Now that most filmed records of human life are made by amateurs—the growth of YouTube and other forms of uploading moving images is the most influential recent development in cinema—we all have the potential to make movies. A good thing, since the poverty of ambition and imagination in most mainstream Hollywood products is more obvious with each passing week.
For example, over four days of the Full Frame Documentary Film Festival in Durham, North Carolina, held in April, audiences were treated—indeed, at times overwhelmed—by real life at the movies. A film colleague was so taken with the scope of vision on display that he pronounced the death of “staged cinema”—what you and I think of when we go to the movies.
Documentaries such as The Cove, an astonishing thriller about environmental protection in Japan, Voices from El-Sayed, a deeply moving portrayal of life in a deaf community in Israel, and Shooting Beauty, an overhaul of the perception of people with serious physical disabilities, leave the viewer suspecting that when a humanized eye is brought to bear on the realities of life, the future of movies may lie more in the hands of the people than the stars. Food, Inc., a serious exposé of the ways meat and vegetables reach our tables in the United States, is a good place to start if you want to see how documentaries can change the world.
The Year So Far. One film has risen to the surface for me—In the Loop, a political satire about the lead-up to the Iraq war. It reminds us of the horror of how careerist selfishness, ideology, and political opportunism collided to produce the mess we’re still in. It opens July 24; I can’t recommend it highly enough.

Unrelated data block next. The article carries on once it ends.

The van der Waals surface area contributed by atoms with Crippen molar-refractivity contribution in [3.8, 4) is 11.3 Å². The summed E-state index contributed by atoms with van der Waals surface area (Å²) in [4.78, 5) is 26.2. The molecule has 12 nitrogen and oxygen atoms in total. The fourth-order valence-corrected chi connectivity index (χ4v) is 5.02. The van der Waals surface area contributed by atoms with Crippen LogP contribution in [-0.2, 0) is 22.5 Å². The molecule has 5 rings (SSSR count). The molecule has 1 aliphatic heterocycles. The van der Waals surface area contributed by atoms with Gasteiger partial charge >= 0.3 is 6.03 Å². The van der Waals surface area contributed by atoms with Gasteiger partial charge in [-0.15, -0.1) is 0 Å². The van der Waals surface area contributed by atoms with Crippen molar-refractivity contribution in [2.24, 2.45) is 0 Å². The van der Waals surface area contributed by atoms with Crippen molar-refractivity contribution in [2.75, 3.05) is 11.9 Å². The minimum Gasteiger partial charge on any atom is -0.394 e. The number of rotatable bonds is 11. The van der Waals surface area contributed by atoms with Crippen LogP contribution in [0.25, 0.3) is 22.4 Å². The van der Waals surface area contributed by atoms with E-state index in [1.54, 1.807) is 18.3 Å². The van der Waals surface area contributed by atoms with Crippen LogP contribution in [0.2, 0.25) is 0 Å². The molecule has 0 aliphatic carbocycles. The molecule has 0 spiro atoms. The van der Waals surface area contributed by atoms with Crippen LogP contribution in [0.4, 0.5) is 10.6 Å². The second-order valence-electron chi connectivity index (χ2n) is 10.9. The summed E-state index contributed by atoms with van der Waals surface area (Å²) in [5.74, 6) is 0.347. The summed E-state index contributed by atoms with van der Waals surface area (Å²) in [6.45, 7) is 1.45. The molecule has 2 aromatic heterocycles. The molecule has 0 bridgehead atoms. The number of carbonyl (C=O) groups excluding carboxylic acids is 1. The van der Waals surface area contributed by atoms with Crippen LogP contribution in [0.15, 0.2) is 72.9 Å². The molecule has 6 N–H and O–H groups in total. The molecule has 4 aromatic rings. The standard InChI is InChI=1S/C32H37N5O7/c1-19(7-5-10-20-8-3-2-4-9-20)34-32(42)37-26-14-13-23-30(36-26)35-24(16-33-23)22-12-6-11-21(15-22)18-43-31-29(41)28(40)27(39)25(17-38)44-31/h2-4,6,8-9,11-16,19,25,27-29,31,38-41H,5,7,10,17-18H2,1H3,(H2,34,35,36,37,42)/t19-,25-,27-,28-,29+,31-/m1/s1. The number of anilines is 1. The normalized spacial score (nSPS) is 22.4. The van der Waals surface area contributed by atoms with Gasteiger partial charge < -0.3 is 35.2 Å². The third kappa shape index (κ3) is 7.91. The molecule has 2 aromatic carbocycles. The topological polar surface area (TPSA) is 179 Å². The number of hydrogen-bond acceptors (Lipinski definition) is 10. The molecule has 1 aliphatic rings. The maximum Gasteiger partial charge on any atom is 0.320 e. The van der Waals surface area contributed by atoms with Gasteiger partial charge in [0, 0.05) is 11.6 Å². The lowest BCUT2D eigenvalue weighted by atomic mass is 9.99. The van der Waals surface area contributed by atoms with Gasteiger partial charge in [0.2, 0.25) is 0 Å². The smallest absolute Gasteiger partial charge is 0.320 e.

Summer Blockbusters. A quick survey of the summer’s blockbusters suggests there may be more redemptive violence mythologizing in the Transformers sequel Revenge of the Fallen (released June 24), and a slick and loud lionization of gangsters in Michael Mann’s Public Enemies (July 1).
Classics to See Again. This month I’m nominating Being There, Hal Ashby and Jerzy Kosinski’s 1979 story of innocence and power, in which a simple gardener is mistaken for a political sage. The movie features Peter Sellers’ best performance in a serious examination of the need to re-humanize the world. It’s one of the smartest, funniest, and most touching films ever made.
Gareth Higgins, a writer and broadcaster from Belfast, Northern Ireland, is the author of How Movies Helped Save My Soul: Finding Spiritual Fingerprints in Culturally Significant Films.